Metronomes are tedious. I can’t be the only pianist who has wanted to chuck one out into traffic just to watch the tires silence it. The truth is, I’ve never owned one of those old fashioned triangular machines. The one I had growing up was digital & had a red light that flashed on the beat & arrow buttons to make it go faster or slower. What got to me about that one was that if you were properly in tempo, you couldn’t hear the clicking. In hindsight, that sounds like a blessing, but as a teenager navigating through classical material, it drove me crazy to hear the beat for a moment & then stop hearing it, only to start hearing it again when my mind played tricks on me, telling me I’d lost the beat. I still have that old metronome, it still works, but it needs a fresh pair of AA batteries, which seems silly to me. Let’s also set aside the absurdity of an electronic device that can ONLY keep a basic beat. It can’t also communicate in various ways, or browse the Internet, or take pictures of my cat. So, today’s metronome comes in the form of a picture of an old fashioned one on the screen of my smartphone, with an ad for some sort of gambling game underneath it. It’s free & it does the job! Hallelujah for always having a metronome in my pocket, even if I don’t have a piano at hand!
The truth is, over the years, I’ve come to adore my buddy the metronome, & if you are hoping to gain any real speed or accuracy on any instrument, you’d better learn to love it, too. The metronome doesn’t lie. Either you’re in tempo, or you’re not. Either your thirty-second note runs are proportional to your sixteenth note arpeggios, or they aren’t. It’s neither bad nor good, it just is, & it’s up to you to use the information given by your metronome to improve your playing. The best part about using a metronome is the data you can gather about your playing from day to day. I recently had to take on a keyboard part that wasn’t overly complex, but it was fast & required some octave stretching & articulating within that octave stretch. Without the metronome, not only did I have no consistent record of how slowly or quickly I was playing, I kept getting bogged down by the muscle fatigue of stretching & articulating with the same hand. I was playing far below the minimum speed, which was actually contributing to my sore hand by making me stretch for a longer period of time. This slowed my progress & increased my frustration. I found that as soon as I turned on that basic beat, I knew right where I stood. I was able to play the passage at just under half-speed. Over the course of three days, I increased the speed of the beat & then decreased it again in increments of five to ten beats per minute. Through that gentle perseverance, & knowing when to take breaks for rest, it took almost no time for me to master that pattern at minimum speed. I could quantify my progress, which helped me realize my goal, even when I wasn’t nailing it every time. Yes, my hand still ached a little, but not in any dangerous way, & now I’m a stronger player than I was a week ago.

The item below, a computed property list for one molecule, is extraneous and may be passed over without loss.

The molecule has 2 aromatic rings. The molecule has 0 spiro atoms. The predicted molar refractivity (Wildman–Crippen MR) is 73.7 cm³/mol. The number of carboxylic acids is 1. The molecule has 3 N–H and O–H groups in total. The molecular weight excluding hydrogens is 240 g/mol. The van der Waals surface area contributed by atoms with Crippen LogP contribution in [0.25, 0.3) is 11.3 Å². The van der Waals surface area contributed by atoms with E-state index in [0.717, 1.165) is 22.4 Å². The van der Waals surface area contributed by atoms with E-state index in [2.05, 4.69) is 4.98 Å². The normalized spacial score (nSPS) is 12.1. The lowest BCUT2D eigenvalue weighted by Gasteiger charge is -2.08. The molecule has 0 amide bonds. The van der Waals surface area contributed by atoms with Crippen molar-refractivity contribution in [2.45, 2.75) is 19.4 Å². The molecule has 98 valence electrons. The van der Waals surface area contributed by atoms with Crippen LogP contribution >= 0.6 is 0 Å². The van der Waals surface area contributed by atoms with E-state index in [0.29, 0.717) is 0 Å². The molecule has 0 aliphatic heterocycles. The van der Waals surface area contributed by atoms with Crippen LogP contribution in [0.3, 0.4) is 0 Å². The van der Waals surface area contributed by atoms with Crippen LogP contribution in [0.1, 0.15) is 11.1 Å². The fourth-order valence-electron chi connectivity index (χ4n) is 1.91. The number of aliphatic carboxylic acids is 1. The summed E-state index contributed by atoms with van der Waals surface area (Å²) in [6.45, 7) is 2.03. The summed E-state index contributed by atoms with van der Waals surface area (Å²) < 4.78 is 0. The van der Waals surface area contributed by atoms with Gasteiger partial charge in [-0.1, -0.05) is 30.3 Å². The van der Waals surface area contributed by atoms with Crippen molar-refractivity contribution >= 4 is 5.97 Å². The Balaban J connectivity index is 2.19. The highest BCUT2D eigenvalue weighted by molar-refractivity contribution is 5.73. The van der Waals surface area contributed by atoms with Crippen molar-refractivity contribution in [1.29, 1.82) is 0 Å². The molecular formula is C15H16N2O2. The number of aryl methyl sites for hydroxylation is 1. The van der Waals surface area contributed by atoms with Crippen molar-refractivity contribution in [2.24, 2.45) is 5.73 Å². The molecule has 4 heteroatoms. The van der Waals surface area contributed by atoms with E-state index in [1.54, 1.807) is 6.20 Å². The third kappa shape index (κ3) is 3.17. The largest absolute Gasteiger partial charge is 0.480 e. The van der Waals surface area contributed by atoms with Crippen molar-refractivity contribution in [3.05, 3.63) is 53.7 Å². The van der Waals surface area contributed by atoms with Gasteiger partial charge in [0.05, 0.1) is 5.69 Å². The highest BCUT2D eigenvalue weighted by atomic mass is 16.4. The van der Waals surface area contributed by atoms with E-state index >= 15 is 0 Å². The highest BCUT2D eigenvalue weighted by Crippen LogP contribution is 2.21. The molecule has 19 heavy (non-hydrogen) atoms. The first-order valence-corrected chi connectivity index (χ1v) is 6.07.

I tried for years, but there is no denying it: the metronome is your best friend. Let it guide the way to stronger musicianship. You will thank yourself later. & for heaven’s sake, do not throw your metronome, or your smartphone, out into traffic.
I’ll be playing a few shows in the near future with a couple of great bands here in Victoria! Come check us out:
Sunday, May 17 at the Crofton Hotel & Pub with Soul Source
Wednesday, May 20 at Hermann’s Jazz Club with Soul Source
Monday, May 25 at Hermann’s Jazz Club with Groovin’ Hard
Sunday, May 31 at My Bar & Grill with Soul Source